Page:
The Republican candidate continued the theme of church political involvement during an appearance at the Quentin Road Baptist Church in Lake Zurich with his wife, Cindy.
But the pastor of the predominantly white megachurch had no problem with politics.
Pastor Jim Scudder Jr. spoke glowingly of Bailey and even disclosed to several hundred parishioners that he voted for him as he asked for prayers for candidates “who share conservative values.”
“Prayer I think is going to be key to this election and then everyone needs to vote. OK. I’m not saying who to vote for. I voted for Darren already on Monday,” Scudder told the audience. “But you need to make up your mind and look at the issues and find out what lines up the most, especially in areas of faith.”
Cindy Bailey told the parishioners her husband’s campaign represented “a spiritual battle. That’s what really is the bottom dollar here,” adding, “That’s why we are so passionate about the church being informed and educated and being a part of the process.”
Darren Bailey credited the Quentin Road Baptist Church leaders and parishioners for their involvement and “doing what you need to be doing and just getting the message out of how we hang on and restore our constitutional republic.”
“What we can do here could change the course of this nation when we lift our savior up through this process and give him the glory, the honor (and) restore integrity,” Bailey said. “We have a God-given constitutional republic and it’s time that the church stand up and take our freedoms back.”
Around the same time Pritzker, who is Jewish, spoke to the congregation at New Mount Pilgrim Missionary Baptist Church in West Garfield Park and drew on the phrase “justice shall you pursue” from the Old Testament book of Deuteronomy to connect with the churchgoers.
“When I ran for governor four years ago, that’s why I ran,” Pritzker said. “I ran because it’s important to fight the good fight. And I’m running again because we have to continue to fight that fight.”
He added, “Everything we care about is under siege right now, whether we’re fighting to end systemic racism or to expand health care or to defeat a deadly pandemic.”
Before departing, Pritzker promoted his efforts to raise the minimum wage to $15 per hour by 2025, which he said benefits Black women more than any other group, as well as increased funding for state police and measures to make health care more affordable, including a cap on insulin costs.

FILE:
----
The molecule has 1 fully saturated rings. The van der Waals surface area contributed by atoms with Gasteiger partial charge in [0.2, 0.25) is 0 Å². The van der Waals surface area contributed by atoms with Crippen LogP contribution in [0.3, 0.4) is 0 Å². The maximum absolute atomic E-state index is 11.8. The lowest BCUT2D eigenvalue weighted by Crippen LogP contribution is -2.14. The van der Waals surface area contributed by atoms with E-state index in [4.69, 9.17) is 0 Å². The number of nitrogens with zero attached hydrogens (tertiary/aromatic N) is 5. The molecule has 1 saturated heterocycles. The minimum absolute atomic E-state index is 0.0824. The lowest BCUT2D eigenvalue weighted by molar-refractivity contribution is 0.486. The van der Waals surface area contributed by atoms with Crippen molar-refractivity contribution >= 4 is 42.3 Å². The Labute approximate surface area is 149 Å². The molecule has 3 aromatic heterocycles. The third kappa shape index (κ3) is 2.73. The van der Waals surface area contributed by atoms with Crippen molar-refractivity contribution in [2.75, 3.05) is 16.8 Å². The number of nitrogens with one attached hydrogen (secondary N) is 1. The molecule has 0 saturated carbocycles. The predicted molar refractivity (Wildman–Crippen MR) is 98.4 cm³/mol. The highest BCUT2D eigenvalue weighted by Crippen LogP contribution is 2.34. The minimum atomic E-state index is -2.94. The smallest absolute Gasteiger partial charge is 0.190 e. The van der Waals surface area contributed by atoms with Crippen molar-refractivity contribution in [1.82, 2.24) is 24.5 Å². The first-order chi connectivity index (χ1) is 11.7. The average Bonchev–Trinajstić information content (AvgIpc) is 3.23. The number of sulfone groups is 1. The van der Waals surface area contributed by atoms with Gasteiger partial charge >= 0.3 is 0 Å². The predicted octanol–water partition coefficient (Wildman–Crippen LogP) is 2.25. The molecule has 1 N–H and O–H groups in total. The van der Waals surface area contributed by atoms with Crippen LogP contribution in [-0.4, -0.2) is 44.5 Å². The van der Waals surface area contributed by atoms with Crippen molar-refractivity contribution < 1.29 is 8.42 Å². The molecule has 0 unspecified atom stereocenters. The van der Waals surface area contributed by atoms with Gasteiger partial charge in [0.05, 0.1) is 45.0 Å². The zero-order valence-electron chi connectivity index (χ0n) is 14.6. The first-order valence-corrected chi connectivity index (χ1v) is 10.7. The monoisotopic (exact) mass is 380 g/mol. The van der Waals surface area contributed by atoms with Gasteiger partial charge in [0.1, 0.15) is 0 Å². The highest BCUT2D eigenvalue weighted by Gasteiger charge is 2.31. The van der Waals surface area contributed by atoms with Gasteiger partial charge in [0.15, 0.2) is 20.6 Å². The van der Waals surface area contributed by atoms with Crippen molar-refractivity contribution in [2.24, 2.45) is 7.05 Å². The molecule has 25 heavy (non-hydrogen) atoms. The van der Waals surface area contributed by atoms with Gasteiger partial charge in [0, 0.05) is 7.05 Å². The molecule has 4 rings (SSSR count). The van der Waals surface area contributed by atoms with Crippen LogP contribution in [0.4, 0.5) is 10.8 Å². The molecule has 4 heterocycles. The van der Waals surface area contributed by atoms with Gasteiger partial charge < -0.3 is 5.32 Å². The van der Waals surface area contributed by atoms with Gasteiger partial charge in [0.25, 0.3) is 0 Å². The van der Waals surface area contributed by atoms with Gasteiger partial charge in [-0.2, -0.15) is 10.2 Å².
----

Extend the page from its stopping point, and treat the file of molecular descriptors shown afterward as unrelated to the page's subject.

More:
“We’ve got to build on the progress we’ve already made, in civil rights, in voting rights, economic rights, in women’s rights,” Pritzker said. “All these things can be taken away.”
After the governor departed, the Rev. Marshall Hatch Jr. told his congregation that two of the major issues of this election — crime and inflation — have “racial overtones and undertones.
“The constant outcry about crime is really a push for ‘policing and incarceration on steroids,’ while concerns about inflation are driven by the fact that critics think ‘too much’ pandemic aid ‘went to the people that don’t normally get anything,’” Hatch said.
Without mentioning Republicans specifically, Hatch said the candidates who are playing up those issues want to move things “in a direction that is designed to leave us behind.”
Pritzker has dismissed as “racist” the efforts of Dan Proft, the right-wing radio show host who runs the Bailey-aligned People Who Play By the Rules PAC and who is involved in the faux newspaper mailings.
The Proft PAC made a similar accusation about Pritzker in one its latest ads, which seeks to remind Black voters about comments Pritzker made in 2008 during a phone call secretly recorded by federal law enforcement with then-Gov. Rod Blagojevich.
On the tapes, which the Tribune revealed during the 2018 Democratic primary race for governor, Pritzker called Secretary of State Jesse White the “least offensive” among several Black politicians for appointment to the U.S. Senate seat vacated by Barack Obama’s advancement to the presidency. Pritzker also called then-Illinois Senate President Emil Jones Jr. “crass” and then-U.S. Rep. Jesse Jackson Jr. “a nightmare.”
Pritzker has dismissed the attack ad, saying, “People are smarter than that ad.”
Bailey capped the day with a late afternoon rally at Chicago’s Daley Plaza. But reflecting some disorganization, his campaign had to compete for space with the setup for the annual Christkindlmarket event.
The campaign ultimately set up shop under an exterior roof alongside the Dearborn Street entrance of the Daley Center and about five dozen supporters were forced to huddle close to one another to not block the sidewalk from passersby.
“Who’s ready for a safer Chicago?” Bailey shouted as his supporters cheered. “Here’s the deal, we have got to have voter turnout, because we know that J.B.’s supporters are disenfranchised with him and their president, and it is time to show up and take back Illinois and the hard work starts on Wednesday. That’s when we start rebuilding Illinois.”